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DIY politics when elected politicians don’t serve the people

Last issue, we listed some citizen initiatives that would have contributed to more stable and healthy lives for families and communities. We went back to see which ones won and which ones lost:


San Franciscans notched up the tax on real estate transfers to put money into affordable housing, and also authorized the city to build 10,000 units of low income housing. In Georgia, they decided to exempt federally qualified nonprofits from paying property tax when they build low income housing. King County voters agreed that the city could sell land at below-market prices if it’s for low income housing. On the downside, voters in California denied local jurisdictions the ability to cap rent increases—but left intact a law that caps increases in commercial property taxes.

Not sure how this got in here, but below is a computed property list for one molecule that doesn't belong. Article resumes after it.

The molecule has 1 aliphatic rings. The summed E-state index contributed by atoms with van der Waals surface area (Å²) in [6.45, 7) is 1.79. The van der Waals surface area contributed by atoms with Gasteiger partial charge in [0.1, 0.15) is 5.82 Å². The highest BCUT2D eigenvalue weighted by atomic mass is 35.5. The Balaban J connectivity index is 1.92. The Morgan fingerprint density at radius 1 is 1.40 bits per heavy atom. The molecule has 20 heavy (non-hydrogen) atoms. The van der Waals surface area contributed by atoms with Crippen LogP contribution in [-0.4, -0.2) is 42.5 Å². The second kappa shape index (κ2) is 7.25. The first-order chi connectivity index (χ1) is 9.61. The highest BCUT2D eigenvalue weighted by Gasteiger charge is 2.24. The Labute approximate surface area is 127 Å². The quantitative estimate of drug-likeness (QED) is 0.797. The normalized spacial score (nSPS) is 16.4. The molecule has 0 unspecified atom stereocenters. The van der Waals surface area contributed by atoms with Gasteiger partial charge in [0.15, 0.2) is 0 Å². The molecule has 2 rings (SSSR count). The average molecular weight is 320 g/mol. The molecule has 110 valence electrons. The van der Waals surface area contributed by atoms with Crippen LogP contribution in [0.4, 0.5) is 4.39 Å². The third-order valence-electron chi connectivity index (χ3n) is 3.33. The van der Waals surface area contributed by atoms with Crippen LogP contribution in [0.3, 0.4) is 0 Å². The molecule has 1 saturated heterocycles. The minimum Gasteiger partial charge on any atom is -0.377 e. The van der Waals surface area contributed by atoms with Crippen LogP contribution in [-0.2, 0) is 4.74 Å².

Chipping away at inequities

Thumbs up in San Francisco for the “Overpaid CEO tax” on companies who pay their CEO a salary more than 100 times the amount paid to their median employee. In Arizona, voters passed a tax on incomes above $250,000 to fund increases in teachers’ salaries and improve schools. In Denver and several other Colorado cities voters overwhelmingly gave their municipalities authority to provide “fiber to the home.”

Working to live, not living to work

Statewide paid medical and family leave won in Colorado (12 weeks for family, 16 for a new child) making the state one of only 12 (including Washington)—and of course the rest of the industrial world! Florida passed an increase to $15/hour in the state minimum wage (oops not reached until 2025). On the downside, lots of people driving for Lyft and Uber got stiffed when those companies funded a California referendum that overturned fair employment requirements.

Toward majority rule in politics

Californians voted to restore voting rights to “ex-felons” including people on parole. Alaskans passed Ranked Choice Voting (it lost in Massachusetts). Oregon voters decided on new restrictions on campaign finance. Coloradans decided to make their state the 15th to join the National Popular Vote Interstate Compact. This means those states’ electors will vote for the national popular vote winner, regardless of the outcome in their state. Once states equal to 270 electoral votes, the Electoral College will be irrelevant.

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